When states make the use and retail sales of recreational marijuana legal, crash rates rise.
Injury and fatal crash rates jumped 6% and 4%, respectively, in California, Colorado, Nevada, Oregon and Washington following relaxation of marijuana laws compared with other Western states where recreational marijuana use was illegal. Insurance records showed a similar increase in collision claims.
“Our latest research makes it clear that legalizing marijuana for recreational use does increase overall crash rates,” David Harkey, president of the Insurance Institute and its affiliate, the Highway Loss Data Institute, said in a statement.
The new research, consistent with earlier studies that examined how legalization has affected crash rates and insurance claims, adds to the growing evidence of the connection between legalized marijuana use and increased crash risk, according to both institutes, which each conducted a separate study.
The trend is a concern to safety experts, the safety groups said, as more than a third of U.S. states have already legalized recreational marijuana for adults 21 and older, others states are considering legalization, and usage is up.
“That’s obviously something policymakers and safety professionals will need to address as more states move to liberalize their laws — even if the way marijuana affects crash risk for individual drivers remains uncertain,” Harkey added.
However, despite crash increases, research has been inconsistent regarding whether marijuana itself makes drivers more likely to crash. The latest Insurance Institute study, for example, which used data collected from more than 1,200 injured drivers in three emergency rooms in Denver, Colorado; Portland, Oregon; and Sacramento, California, showed no increased crash risk associated with the drug, except when combined with alcohol.
Previous tests conducted in simulators indicated that drivers who are high on marijuana react more slowly, find it harder to pay attention, have more difficulty maintaining their car’s lane position, and make more errors when something goes wrong than they do when they’re sober, the safety groups said. But the tests also indicated that marijuana-impaired drivers are likely to drive at slower speeds, make fewer attempts to overtake and keep more distance between their vehicle and the one ahead of them.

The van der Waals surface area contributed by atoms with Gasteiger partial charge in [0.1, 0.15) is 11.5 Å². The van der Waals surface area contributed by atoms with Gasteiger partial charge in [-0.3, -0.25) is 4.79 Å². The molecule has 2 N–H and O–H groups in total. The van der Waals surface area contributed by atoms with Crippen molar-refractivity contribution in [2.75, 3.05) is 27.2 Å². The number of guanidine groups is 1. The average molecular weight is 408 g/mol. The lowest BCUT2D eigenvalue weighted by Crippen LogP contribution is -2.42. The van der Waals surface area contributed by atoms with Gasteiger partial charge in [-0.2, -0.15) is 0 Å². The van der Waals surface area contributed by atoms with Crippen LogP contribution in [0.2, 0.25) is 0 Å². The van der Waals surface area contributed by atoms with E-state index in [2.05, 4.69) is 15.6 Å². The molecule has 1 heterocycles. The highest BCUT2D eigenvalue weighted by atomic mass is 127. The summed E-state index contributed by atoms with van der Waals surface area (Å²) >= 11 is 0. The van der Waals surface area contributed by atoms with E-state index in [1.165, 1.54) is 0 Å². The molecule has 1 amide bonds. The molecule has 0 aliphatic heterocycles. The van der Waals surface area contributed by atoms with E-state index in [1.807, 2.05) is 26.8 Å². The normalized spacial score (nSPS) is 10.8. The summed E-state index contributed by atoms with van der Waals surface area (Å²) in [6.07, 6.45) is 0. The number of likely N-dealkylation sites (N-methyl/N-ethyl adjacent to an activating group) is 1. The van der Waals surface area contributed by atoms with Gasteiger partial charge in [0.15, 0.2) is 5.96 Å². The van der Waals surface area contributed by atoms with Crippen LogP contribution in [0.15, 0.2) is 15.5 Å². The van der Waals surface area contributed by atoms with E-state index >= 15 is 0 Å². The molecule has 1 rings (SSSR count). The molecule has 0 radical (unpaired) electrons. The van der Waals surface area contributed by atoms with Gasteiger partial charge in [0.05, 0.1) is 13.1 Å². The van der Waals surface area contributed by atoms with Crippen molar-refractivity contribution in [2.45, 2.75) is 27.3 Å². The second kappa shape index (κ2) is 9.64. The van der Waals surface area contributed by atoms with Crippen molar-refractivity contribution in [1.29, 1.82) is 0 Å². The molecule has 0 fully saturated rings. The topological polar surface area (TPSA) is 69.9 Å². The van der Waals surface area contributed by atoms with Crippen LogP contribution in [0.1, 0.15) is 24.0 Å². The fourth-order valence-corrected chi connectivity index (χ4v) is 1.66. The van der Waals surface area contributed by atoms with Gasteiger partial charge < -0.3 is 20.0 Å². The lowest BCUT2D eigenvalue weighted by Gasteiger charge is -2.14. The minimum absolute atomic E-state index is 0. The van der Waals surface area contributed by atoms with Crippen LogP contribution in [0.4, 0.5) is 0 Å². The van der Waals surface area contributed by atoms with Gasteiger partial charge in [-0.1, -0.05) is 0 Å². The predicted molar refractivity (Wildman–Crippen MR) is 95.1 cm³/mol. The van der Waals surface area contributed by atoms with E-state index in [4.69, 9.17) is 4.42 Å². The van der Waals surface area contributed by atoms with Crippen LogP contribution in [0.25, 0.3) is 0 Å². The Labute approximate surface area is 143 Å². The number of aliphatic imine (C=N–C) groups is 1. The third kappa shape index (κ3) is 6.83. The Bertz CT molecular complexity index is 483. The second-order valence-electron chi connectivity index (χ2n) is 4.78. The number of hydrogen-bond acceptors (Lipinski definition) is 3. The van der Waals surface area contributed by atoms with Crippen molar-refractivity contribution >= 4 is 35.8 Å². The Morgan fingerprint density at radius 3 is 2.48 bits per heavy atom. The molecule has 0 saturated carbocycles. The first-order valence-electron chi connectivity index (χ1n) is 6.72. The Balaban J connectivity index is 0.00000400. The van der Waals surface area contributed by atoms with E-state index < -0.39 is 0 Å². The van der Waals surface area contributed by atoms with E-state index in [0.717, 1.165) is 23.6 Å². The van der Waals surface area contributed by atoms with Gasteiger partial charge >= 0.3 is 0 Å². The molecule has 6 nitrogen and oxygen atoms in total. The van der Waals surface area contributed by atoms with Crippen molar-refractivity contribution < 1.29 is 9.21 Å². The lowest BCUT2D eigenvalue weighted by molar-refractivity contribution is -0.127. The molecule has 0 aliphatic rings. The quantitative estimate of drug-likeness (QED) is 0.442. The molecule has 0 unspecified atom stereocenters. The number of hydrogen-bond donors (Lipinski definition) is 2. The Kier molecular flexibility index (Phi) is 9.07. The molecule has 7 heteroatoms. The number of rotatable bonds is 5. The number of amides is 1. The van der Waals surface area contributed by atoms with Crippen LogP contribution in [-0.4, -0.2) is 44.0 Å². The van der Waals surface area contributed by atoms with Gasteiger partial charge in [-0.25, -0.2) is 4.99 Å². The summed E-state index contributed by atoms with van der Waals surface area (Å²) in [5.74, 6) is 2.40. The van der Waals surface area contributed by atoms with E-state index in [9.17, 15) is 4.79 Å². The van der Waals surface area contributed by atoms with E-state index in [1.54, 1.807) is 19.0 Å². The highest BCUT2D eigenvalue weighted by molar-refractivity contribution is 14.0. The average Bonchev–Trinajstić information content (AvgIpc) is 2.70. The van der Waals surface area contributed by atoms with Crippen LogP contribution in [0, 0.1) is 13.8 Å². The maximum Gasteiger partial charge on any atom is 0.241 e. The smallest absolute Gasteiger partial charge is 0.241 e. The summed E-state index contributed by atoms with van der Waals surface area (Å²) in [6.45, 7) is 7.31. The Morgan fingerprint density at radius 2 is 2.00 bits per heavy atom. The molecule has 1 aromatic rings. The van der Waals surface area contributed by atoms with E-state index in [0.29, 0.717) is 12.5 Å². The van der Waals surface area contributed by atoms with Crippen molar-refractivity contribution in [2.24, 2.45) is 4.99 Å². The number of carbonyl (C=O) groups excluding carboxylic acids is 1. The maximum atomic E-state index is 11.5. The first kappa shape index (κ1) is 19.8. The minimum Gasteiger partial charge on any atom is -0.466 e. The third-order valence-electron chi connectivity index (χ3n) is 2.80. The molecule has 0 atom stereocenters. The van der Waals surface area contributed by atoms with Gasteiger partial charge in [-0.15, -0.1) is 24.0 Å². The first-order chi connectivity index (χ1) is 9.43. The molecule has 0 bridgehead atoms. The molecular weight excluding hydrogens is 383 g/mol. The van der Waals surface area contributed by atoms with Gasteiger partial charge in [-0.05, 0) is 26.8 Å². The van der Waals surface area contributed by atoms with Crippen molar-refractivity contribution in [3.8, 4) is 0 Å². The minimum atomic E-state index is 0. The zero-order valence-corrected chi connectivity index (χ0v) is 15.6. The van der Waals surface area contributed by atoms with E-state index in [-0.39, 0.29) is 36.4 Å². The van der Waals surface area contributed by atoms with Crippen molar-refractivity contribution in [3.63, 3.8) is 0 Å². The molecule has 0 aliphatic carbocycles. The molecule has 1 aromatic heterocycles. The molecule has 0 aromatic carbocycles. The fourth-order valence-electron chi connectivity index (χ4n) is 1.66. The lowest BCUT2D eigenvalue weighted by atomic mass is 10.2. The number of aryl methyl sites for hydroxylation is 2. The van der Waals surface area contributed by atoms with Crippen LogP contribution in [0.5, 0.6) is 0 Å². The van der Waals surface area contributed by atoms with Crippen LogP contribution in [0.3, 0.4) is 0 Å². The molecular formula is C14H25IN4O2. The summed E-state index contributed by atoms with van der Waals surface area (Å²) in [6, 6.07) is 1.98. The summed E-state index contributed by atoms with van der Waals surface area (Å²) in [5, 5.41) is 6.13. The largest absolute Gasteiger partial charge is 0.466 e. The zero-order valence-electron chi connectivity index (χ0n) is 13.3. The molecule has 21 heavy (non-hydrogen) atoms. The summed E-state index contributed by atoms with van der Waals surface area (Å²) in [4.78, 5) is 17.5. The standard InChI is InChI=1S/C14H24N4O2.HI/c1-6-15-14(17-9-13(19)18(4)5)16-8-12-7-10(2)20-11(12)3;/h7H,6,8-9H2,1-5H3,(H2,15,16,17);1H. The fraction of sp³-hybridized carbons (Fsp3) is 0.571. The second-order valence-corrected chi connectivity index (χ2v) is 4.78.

Legalization may be encouraging more people to drink and use marijuana together, a possible explanation for why crash rates have increased, according to the studies.
Studies comparing the simultaneous use of alcohol and marijuana in states where marijuana is legal with states where it is still against the law will be needed to test this hypothesis, the safety groups noted, adding that some early evidence has already emerged that shows self-reports of recent marijuana and alcohol use have increased, while the reported use of alcohol alone has decreased, especially in states where recreational use of marijuana is now legal.
A recent national survey conducted by the AAA Foundation for Traffic Safety also found that drivers who self-reported using both alcohol and marijuana were more likely than those who had only consumed alcohol to say they had driven while impaired and engaged in dangerous driving behaviors.
For more information about the recent study and additional research, click here.